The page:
How Poor Air Quality Affects COVID-19 Mortality Rates

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Poor air quality has long been linked to increased health issues, as well as premature death. Fine particulate matter, also called PM2.5, is the term for small particles found in the air. We have long known that PM2.5 can penetrate into the lungs, causing a number of issues, such as asthma, bronchitis, heart attacks, strokes, as well as premature death from heart and lung disease.

Poor air quality linked to higher COVID-19 mortality rates

A recent study, coming out of Harvard’s T.H. Chan School of Public Health, which analysed approximately 3,000 counties in the US, or almost 98% of the population, shows that long-term exposure to poor air quality is linked to a higher mortality rate from COVID-19. Specifically, a small increase in fine particulate matter, on the range of only 1 μg/m3, is associated with a 15% increase in COVID-19 death rates.

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Given one of the main symptoms of COVID-19 is shortness of breath and pneumonia, which would be especially tough for patients who already have compromised lungs due to poor air quality, these results are not too surprising. We already know that COVID-19 is especially serious for people with underlying conditions, for which increased air pollution is a contributing factor.

The Harvard study directly quantifies what the effect of poor air quality is on COVID-19 mortality rates for people within the United States, and it shows the effect is quite serious, with only a small increase in particulate matter corresponding to higher death rates. These results are in agreement with other studies coming out of Europe that also show increased COVID-19 mortality rates in regions with higher amounts of air pollution.

In the US, given that black, Hispanic, and low-income communities are dealing with a disproportionate amount of this pollution, this is also another way in which this pandemic is exacerbating already existing disparities.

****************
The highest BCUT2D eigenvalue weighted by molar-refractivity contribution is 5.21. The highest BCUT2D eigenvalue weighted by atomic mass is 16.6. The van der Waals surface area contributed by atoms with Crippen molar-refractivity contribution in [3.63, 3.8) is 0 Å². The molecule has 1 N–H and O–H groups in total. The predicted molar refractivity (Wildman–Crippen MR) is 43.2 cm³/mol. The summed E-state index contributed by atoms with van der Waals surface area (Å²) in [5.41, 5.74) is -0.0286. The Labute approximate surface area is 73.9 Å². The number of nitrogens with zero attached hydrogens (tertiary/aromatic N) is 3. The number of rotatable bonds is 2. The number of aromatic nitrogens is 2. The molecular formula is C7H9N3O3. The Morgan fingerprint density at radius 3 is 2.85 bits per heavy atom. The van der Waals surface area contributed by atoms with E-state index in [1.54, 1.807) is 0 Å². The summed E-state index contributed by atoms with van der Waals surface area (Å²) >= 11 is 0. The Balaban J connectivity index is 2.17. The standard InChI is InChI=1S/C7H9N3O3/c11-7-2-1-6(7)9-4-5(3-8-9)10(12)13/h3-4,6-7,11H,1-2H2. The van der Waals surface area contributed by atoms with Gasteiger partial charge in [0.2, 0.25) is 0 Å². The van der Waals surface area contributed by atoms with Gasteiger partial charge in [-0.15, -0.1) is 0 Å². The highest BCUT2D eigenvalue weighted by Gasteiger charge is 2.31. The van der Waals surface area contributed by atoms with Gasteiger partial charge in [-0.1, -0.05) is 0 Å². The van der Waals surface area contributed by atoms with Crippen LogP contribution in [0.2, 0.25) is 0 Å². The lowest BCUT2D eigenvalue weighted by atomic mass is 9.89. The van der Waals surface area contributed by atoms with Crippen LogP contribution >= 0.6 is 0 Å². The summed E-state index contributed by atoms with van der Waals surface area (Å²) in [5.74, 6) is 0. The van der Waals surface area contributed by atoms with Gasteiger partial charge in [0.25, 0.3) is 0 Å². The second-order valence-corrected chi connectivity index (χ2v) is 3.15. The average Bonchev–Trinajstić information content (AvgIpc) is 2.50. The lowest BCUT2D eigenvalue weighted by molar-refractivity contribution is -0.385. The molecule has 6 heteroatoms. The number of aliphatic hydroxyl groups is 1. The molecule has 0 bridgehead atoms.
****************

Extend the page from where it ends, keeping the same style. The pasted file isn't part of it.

Lockdowns have led to short-term drop in air pollution

For the time being, as everyone is staying at home, air pollution has fallen by an unprecedented amount. People aren’t driving, which means cars aren’t spewing out particulate matter. This means that, for the moment, our air is cleaner again.

However, as Elena Craft, a senior director of climate and health for the Environmental Defence Fund, points out, this short-term drop in air pollution is uneven.

“It’s not that all pollution is going down,” Craft says, pointing out that ozone levels are still at a level that impacts human health. Furthermore, this short-term drop won’t undo the chronic health effects caused by years of air pollution.

“This doesn’t take into account the long-term damage that has been done because of chronic exposure,” Craft says.

What happens to air quality once lockdowns end?

Once lockdown ends, and air pollution rises again, what will come next? Although China reported a short-term drop in air pollution, this decrease was short-lived, with levels returning to what they were before the lockdowns started.

According to the World Health Organisation, under normal circumstances air pollution kills an estimated 7 million people per year, with 91% of the world’s population living in areas that exceed their recommended guidelines. That’s a lot of unnecessary deaths, on top of which we are dealing with the effects of a global pandemic.

Active deregulation of air quality standards

This pandemic has come after a period of active deregulation for US air quality standards, with a number of rules that have been officially reversed, as well as many more rollbacks which are in progress. Just a couple weeks ago, when the link between COVID-19 mortality rates and air quality was known, the U.S. Environmental Protection Agency rejected stricter emission standards for particulate matter.

“It is hard to believe, in this context, this is what they are choosing to pursue,” Craft says. “This is a full-on assault on our public health protections. It goes against the values we hold as a country.”

As we move forward, and as we slowly recover from everything that has happened, we would do well to remember that clean air is a matter of public health, one that affects us all and not just during a pandemic.

“Everything is related in some way or another,” Craft says.


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